Due to the small sample size, and in order to minimise the likelihood of a Type-II error the p value was set to 0.05 for all analyses (see [57]). For any coefficients at or near the .05 level of significance, moderate to large effect sizes would rule out the likelihood of a Type-I error [57], and, as such, effect sizes were reported for all analyses (0.2 = small effect size, 0.5 = medium effect size, 0.8 = large effect size) [58]. To examine the profile of EF deficits on the BRIEF, repeated measures analyses of variance (ANOVA) was carried out to compare the performance of the adults with WS on each of the BRIEF-A clinical scales, indices and GEC scores. Pearson correlation coefficients were used to investigate whether BRIEF-A ratings were associated with IQ.

Results

Descriptive analysis

Table 1 displays descriptive statistics for the clinical scales, indices and GEC scores of the BRIEF-C and BRIEF-A T scores. The BRIEF-C revealed four clinical scales to be in the clinically significant range (≥65), namely Initiate, Working Memory, Plan/Organise, and Monitor, as well as the MI and GEC indexes. The BRI and its corresponding scales were all found to be within normal limits. The BRIEF-A revealed five clinical scales to be clinically significant, namely Shift, Initiate, Working Memory, Plan/Organise, and Task Monitor, as well as the MI and GEC indexes.

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Table 1. Descriptive statistics for adult WS on the BRIEF-C and BRIEF-A T scores (N = 20).

https://doi.org/10.1371/journal.pone.0137628.t001

Item analyses and reliability for BRIEF-C and BRIEF-A

To examine the differences between each of the clinical scales, indices and GEC scores across the BRIEF-C and BRIEF-A, paired samples t-tests were performed. Overall, parents rated their son or daughter with WS as significantly higher on the BRIEF-C Monitor scale than on the BRIEF-A Self-Monitor scale (t(19) = 4.61, p < .001, r = .73). Since the BRIEF-C Inhibit and Shift scales were not normally distributed, the Wilcoxon signed-rank test was performed, but no other significant differences emerged (see Table 1).

The ratings of the identically worded items were analysed in order to determine whether the scores of the BRIEF-C and BRIEF-A questionnaires are interpreted by parents in the same way given the context of the adult and child questionnaire and the difference in the surrounding items (Table 2). Paired samples t-tests revealed no significant differences in parent ratings on the nine identical item pairs. Cohen κ statistics for interrater agreement for parent ratings between the BRIEF-C and BRIEF-A identical item pairs can be seen in Table 2. The strength of agreement ranges from poor to moderate, indicating that parents showed different ratings across the identical items on the BRIEF-C and BRIEF-A. The lowest Cohen κ statistic (indicating a poor strength of agreement) can be seen on the item “Has good ideas but cannot get them on paper”. The highest Cohen κ statistic is seen for the item “Is impulsive”, indicating a moderate agreement between the identical pair.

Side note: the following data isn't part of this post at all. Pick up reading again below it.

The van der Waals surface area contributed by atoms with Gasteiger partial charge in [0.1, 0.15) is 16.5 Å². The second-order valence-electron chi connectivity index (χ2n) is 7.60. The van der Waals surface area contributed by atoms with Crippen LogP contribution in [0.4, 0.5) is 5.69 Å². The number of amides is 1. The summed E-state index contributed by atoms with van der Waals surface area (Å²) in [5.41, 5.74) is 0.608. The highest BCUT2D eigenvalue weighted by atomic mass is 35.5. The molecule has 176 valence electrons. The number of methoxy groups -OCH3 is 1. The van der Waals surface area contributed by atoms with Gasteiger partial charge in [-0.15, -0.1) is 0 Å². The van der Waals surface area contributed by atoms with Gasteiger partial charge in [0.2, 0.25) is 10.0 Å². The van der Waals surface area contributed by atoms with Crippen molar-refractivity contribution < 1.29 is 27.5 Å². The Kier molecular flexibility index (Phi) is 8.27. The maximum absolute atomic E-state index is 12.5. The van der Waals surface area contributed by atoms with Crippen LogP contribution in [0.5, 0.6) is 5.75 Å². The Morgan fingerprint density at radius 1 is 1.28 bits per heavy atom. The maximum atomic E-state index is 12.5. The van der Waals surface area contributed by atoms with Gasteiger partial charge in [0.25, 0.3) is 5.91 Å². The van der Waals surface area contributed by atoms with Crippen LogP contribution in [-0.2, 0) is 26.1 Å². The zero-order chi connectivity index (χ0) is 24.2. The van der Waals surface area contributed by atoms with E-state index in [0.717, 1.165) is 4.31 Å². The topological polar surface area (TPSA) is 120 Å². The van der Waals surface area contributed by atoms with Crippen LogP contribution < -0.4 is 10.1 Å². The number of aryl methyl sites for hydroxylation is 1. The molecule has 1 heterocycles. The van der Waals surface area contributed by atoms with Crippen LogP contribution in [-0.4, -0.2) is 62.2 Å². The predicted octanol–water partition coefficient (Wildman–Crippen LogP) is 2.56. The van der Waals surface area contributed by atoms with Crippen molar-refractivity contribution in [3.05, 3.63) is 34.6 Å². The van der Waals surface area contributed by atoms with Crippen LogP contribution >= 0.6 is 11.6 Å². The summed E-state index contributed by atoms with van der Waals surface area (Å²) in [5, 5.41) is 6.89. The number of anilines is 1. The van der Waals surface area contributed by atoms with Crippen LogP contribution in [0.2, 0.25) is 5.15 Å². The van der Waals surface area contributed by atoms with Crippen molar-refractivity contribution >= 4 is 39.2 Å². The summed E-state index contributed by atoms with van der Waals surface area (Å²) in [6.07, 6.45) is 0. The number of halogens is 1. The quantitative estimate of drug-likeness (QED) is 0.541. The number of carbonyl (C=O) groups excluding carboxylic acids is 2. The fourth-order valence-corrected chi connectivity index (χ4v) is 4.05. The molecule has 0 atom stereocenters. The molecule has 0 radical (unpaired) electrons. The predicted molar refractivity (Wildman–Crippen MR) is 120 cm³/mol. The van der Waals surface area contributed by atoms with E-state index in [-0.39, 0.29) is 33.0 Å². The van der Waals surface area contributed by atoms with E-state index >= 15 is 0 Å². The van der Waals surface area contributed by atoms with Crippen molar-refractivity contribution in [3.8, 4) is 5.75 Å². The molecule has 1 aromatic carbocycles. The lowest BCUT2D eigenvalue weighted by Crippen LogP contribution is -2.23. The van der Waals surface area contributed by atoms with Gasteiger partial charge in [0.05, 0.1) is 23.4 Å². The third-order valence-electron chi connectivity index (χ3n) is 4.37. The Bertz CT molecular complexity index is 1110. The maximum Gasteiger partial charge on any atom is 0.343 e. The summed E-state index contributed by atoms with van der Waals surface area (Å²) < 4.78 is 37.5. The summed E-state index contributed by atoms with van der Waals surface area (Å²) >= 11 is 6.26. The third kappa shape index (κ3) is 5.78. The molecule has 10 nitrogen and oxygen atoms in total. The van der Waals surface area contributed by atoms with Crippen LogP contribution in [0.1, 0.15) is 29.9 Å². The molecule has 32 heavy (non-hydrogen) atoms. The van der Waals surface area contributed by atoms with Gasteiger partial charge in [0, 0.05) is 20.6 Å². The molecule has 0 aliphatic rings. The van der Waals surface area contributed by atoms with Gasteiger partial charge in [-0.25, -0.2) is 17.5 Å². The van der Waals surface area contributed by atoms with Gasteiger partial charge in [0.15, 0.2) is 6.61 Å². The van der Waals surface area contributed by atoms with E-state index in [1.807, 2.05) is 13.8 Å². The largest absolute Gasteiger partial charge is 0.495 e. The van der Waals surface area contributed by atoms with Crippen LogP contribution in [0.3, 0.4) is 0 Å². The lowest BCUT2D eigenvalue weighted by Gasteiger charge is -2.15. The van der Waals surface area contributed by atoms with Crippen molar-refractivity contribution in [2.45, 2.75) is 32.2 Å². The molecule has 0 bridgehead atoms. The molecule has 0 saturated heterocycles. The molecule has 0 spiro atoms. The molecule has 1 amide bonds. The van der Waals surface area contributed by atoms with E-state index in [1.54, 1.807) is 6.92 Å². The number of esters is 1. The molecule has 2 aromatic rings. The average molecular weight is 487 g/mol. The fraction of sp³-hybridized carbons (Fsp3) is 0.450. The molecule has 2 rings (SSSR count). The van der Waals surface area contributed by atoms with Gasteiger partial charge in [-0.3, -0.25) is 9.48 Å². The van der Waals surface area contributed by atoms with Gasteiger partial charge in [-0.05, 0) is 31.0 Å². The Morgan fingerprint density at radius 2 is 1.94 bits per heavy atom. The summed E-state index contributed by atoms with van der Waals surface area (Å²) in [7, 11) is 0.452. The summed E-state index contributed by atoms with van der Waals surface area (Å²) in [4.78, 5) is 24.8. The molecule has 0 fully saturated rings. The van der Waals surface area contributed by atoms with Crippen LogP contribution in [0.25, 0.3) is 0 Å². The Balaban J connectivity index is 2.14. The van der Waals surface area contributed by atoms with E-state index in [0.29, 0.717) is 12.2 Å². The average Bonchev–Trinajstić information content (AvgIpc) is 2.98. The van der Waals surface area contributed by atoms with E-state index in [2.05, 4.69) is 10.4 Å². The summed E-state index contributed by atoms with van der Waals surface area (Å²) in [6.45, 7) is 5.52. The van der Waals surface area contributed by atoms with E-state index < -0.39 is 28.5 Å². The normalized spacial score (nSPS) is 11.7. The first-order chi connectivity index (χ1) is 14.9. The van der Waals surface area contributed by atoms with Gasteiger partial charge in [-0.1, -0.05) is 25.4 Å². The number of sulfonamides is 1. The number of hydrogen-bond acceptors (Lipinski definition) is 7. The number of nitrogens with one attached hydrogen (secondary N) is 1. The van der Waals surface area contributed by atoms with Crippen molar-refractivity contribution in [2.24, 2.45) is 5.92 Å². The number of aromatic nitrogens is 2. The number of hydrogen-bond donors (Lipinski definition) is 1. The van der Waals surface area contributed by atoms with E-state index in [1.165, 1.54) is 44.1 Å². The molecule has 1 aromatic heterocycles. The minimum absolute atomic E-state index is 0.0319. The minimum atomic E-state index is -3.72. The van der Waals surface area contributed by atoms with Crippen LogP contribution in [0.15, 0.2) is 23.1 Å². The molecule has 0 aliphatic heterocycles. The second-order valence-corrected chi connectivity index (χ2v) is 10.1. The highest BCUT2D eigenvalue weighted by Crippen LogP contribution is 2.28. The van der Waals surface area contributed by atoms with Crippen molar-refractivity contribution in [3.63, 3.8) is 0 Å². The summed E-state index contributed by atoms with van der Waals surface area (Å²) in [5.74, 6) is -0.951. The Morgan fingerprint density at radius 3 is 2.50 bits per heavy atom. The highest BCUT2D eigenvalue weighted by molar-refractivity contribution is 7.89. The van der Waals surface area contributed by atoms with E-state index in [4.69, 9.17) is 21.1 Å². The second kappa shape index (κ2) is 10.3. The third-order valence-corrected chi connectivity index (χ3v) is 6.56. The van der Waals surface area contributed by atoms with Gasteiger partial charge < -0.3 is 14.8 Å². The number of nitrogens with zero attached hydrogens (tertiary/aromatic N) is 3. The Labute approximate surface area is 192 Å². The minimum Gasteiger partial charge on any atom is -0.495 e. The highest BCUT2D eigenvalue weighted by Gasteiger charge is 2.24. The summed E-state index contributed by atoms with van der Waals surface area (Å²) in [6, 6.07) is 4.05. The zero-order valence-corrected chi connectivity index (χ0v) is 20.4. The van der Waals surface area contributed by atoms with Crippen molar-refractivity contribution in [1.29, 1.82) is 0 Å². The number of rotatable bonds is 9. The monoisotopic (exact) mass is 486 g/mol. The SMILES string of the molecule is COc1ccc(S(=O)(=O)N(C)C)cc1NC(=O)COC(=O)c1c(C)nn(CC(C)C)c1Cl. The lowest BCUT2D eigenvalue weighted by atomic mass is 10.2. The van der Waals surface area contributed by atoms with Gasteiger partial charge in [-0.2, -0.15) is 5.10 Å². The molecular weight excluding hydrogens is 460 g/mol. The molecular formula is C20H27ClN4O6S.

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Table 2. Measurement of agreement between the identical items on the BRIEF-C and the BRIEF-A.

https://doi.org/10.1371/journal.pone.0137628.t002

Validity of BRIEF-C and BRIEF-A rating scales in measuring EF in WS

Relationship between the Shape School, WJ III COG, Vineland-II, and BRIEF-C.

No significant relationships were identified between the performance-based measures and the BRIEF-C clinical scales, indices, and GEC scores (p > .05) (see S3, S4, S5 Tables).

Correlational analyses for Shape School and BRIEF-A.

Correlations were examined between the Shape School and the BRIEF-A using Pearson’s correlation coefficients. There was a significant negative correlation between the Shape School Switch condition and the BRIEF-A Shift clinical scale (r = -.47, p = .042) (Table 3). In addition, the Shape School Both condition was significantly negatively related to Shift (r = -.60, p = .006), Working Memory (r = -.51, p = .026), Plan/Organise (r = -.64, p = .003), MI (r = -.59, p = .009), and the GEC (r = -.49, p = .034). There were no other significant relationships between the Shape School conditions and BRIEF-A scales and indices (p > .05).

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Table 3. Correlations Between the Shape School and the BRIEF-A (T Scores).

https://doi.org/10.1371/journal.pone.0137628.t003

Correlational analyses for WJ III COG and BRIEF-A.

Correlations were explored between the WJ III COG measures of EF and the BRIEF-A using Pearson’s correlation coefficients (Table 4). The WJ III COG Broad Attention clinical cluster was significantly and negatively correlated with the BRIEF-A clinical scales Shift (r = -.64, p = .007), Working Memory (r = -.52, p = .038), and Plan/Organise (r = -.55, p = .026). The Executive Processes clinical cluster was significantly and negatively related with BRIEF-A Shift (r = -.71, p = .003), Working Memory (r = -.54, p = .039), and Plan/Organise (r = -.64, p = .010) scales. There were no other significant relationships between the WJ III COG tests of EF and the BRIEF-A clinical scales and indices (p > .05).